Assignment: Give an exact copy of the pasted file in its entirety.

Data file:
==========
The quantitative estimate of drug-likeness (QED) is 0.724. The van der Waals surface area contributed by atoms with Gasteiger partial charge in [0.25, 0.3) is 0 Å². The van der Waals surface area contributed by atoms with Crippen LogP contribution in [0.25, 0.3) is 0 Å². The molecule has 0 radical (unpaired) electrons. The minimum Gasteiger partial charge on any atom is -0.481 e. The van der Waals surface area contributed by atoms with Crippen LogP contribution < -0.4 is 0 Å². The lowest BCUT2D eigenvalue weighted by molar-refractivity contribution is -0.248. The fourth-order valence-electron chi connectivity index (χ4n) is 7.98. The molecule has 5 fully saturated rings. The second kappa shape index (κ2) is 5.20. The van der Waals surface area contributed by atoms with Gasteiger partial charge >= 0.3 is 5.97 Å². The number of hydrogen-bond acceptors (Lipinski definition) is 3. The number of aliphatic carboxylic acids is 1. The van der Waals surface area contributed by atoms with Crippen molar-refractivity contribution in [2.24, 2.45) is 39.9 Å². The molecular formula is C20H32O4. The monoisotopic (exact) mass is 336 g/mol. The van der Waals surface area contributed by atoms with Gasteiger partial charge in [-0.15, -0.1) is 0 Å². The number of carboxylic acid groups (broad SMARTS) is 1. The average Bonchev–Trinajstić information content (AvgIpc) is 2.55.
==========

The quantitative estimate of drug-likeness (QED) is 0.724. The van der Waals surface area contributed by atoms with Gasteiger partial charge in [0.25, 0.3) is 0 Å². The van der Waals surface area contributed by atoms with Crippen LogP contribution in [0.25, 0.3) is 0 Å². The molecule has 0 radical (unpaired) electrons. The minimum Gasteiger partial charge on any atom is -0.481 e. The van der Waals surface area contributed by atoms with Crippen LogP contribution < -0.4 is 0 Å². The lowest BCUT2D eigenvalue weighted by molar-refractivity contribution is -0.248. The fourth-order valence-electron chi connectivity index (χ4n) is 7.98. The molecule has 5 fully saturated rings. The second kappa shape index (κ2) is 5.20. The van der Waals surface area contributed by atoms with Gasteiger partial charge >= 0.3 is 5.97 Å². The number of hydrogen-bond acceptors (Lipinski definition) is 3. The number of aliphatic carboxylic acids is 1. The van der Waals surface area contributed by atoms with Crippen molar-refractivity contribution in [2.24, 2.45) is 39.9 Å². The molecular formula is C20H32O4. The monoisotopic (exact) mass is 336 g/mol. The van der Waals surface area contributed by atoms with Gasteiger partial charge in [-0.15, -0.1) is 0 Å². The number of carboxylic acid groups (broad SMARTS) is 1. The average Bonchev–Trinajstić information content (AvgIpc) is 2.55.